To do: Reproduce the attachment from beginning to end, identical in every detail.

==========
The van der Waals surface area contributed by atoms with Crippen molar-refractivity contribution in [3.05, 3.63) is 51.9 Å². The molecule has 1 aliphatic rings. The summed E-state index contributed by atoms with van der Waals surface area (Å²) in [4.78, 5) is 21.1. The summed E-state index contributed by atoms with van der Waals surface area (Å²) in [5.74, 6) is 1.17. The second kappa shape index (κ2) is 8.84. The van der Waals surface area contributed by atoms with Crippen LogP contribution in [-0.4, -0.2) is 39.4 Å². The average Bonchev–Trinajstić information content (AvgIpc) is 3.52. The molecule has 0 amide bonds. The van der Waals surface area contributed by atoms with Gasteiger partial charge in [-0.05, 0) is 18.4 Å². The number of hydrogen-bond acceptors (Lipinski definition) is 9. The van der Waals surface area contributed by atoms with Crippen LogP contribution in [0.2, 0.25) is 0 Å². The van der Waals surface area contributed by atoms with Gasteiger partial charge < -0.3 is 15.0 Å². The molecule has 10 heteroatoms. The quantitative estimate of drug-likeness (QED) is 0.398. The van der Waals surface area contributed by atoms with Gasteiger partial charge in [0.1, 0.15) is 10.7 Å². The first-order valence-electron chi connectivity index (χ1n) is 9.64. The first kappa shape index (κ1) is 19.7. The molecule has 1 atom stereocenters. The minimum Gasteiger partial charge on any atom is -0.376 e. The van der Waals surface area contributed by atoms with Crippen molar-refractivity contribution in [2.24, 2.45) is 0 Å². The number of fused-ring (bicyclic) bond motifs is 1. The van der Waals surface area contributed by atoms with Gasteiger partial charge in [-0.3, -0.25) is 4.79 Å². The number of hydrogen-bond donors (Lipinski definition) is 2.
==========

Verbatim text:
The van der Waals surface area contributed by atoms with Crippen molar-refractivity contribution in [3.05, 3.63) is 51.9 Å². The molecule has 1 aliphatic rings. The summed E-state index contributed by atoms with van der Waals surface area (Å²) in [4.78, 5) is 21.1. The summed E-state index contributed by atoms with van der Waals surface area (Å²) in [5.74, 6) is 1.17. The second kappa shape index (κ2) is 8.84. The van der Waals surface area contributed by atoms with Crippen LogP contribution in [-0.4, -0.2) is 39.4 Å². The average Bonchev–Trinajstić information content (AvgIpc) is 3.52. The molecule has 0 amide bonds. The van der Waals surface area contributed by atoms with Gasteiger partial charge in [-0.05, 0) is 18.4 Å². The number of hydrogen-bond acceptors (Lipinski definition) is 9. The van der Waals surface area contributed by atoms with Crippen LogP contribution in [0.2, 0.25) is 0 Å². The van der Waals surface area contributed by atoms with Gasteiger partial charge < -0.3 is 15.0 Å². The molecule has 10 heteroatoms. The quantitative estimate of drug-likeness (QED) is 0.398. The van der Waals surface area contributed by atoms with Gasteiger partial charge in [0.1, 0.15) is 10.7 Å². The first-order valence-electron chi connectivity index (χ1n) is 9.64. The first kappa shape index (κ1) is 19.7. The molecule has 1 atom stereocenters. The minimum Gasteiger partial charge on any atom is -0.376 e. The van der Waals surface area contributed by atoms with Crippen molar-refractivity contribution in [2.24, 2.45) is 0 Å². The number of fused-ring (bicyclic) bond motifs is 1. The van der Waals surface area contributed by atoms with Gasteiger partial charge in [-0.3, -0.25) is 4.79 Å². The number of hydrogen-bond donors (Lipinski definition) is 2.